After the initial application and interview, another requisite of the scholarship process is assessment. This can vary from organisation to organisation – for example, GIC organises a “GIC Day” where candidates work on projects, discuss important issues and ultimately, get graded.
The tricky thing about these assessments is how diverse they are. Unlike an interview or application, no two assessments may be the same. One organisation may organise a team debate, while another may set a multiple-choice test.
Nevertheless, when we talked to the organisations’ various spokespeople, they brought up some key pointers to help applicants make the most of these assessments. And we’d be happy to share them with you – so that you can score the scholarship you’re looking for!
Think of what is being assessed
When presented with a problem or question, some applicants immediately focus on how to solve it. While this may seem an obvious approach, it’s more important to spend a few moments wondering, “Why am I being asked this? What is the assessor looking for?”
The answer may be surprising, and provide unexpected illumination as to your best course of action. GIC admitted they deliberately ask candidates to work on financial problems above their level during GIC Day. What they are assessing, then, is not the student’s ability to solve the problem, but their attitude towards learning, how they process failure, and how they tackle difficult issues.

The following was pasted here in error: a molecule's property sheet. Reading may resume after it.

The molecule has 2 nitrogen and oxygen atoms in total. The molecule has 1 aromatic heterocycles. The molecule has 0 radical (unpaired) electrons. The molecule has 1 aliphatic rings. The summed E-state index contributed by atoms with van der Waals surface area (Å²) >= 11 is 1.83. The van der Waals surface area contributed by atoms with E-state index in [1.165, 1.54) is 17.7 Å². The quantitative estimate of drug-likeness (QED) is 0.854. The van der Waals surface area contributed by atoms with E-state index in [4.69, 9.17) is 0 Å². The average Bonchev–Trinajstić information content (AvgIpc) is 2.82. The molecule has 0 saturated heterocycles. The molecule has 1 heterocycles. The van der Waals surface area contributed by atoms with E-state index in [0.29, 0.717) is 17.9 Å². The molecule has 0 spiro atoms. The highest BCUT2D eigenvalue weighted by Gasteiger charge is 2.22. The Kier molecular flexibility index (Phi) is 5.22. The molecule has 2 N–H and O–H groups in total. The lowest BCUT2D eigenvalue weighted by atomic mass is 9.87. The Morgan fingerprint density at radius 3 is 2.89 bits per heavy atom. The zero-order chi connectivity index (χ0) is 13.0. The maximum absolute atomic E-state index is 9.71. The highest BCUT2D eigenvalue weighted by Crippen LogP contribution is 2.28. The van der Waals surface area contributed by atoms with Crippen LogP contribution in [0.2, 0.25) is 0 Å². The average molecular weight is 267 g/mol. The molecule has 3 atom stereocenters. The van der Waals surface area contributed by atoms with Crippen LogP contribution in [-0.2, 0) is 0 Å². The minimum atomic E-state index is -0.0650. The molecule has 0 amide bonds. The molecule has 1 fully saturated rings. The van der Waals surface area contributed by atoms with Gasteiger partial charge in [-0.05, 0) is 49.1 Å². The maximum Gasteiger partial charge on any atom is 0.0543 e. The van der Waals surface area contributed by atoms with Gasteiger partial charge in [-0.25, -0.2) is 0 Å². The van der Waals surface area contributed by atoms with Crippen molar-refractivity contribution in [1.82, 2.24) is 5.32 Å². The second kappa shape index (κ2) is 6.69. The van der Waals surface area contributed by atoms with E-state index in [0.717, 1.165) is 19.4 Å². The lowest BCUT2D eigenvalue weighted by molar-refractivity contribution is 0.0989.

Be genuine and have self-confidence
More than ever, the impact of Covid-19 has left organisations on the lookout for leaders who aren’t afraid of risk. After all, such individuals are necessary to make tough decisions, weigh difficult consequences, and accept responsibility for it all.
Hence, the Covid-19 pandemic has brought the importance of genuine character to the fore. Sponsoring organisations are looking for people who aren’t afraid of showing who they really are, as opposed to what they think the organisation wants to hear.
If you’re in a debate, don’t be afraid to state your position. And during a group assignment, don’t stifle your voice or opinions – even if they differ with everyone else’s. If you have a conviction, stick to it and be willing to defend it. Showing your best, truest self is a good way to let to organisation know you are willing to do your best for them as well.
Teamwork makes the dream work!
Lastly, while organisations differ as to the exact tasks of each assessment, almost all of them will have some group assignment involved. These assess how well you work with others, as well as how much you contribute to your team.
Some applicants make the mistake of relaxing during these assessments. They may be reluctant to share with those they view as rivals for the same award, or feel content to sit back and let others work hard.
Neither option will impress the sponsoring organisation, we can guarantee. Group assessments are a good time to make new friends and work together with others to achieve great results. Look beyond the scholarship application and have a fun and productive time collaborating, is the better way to go about it!
Sponsoring organisations have many different assessments during the application process, so be ready for anything and do your best to impress!
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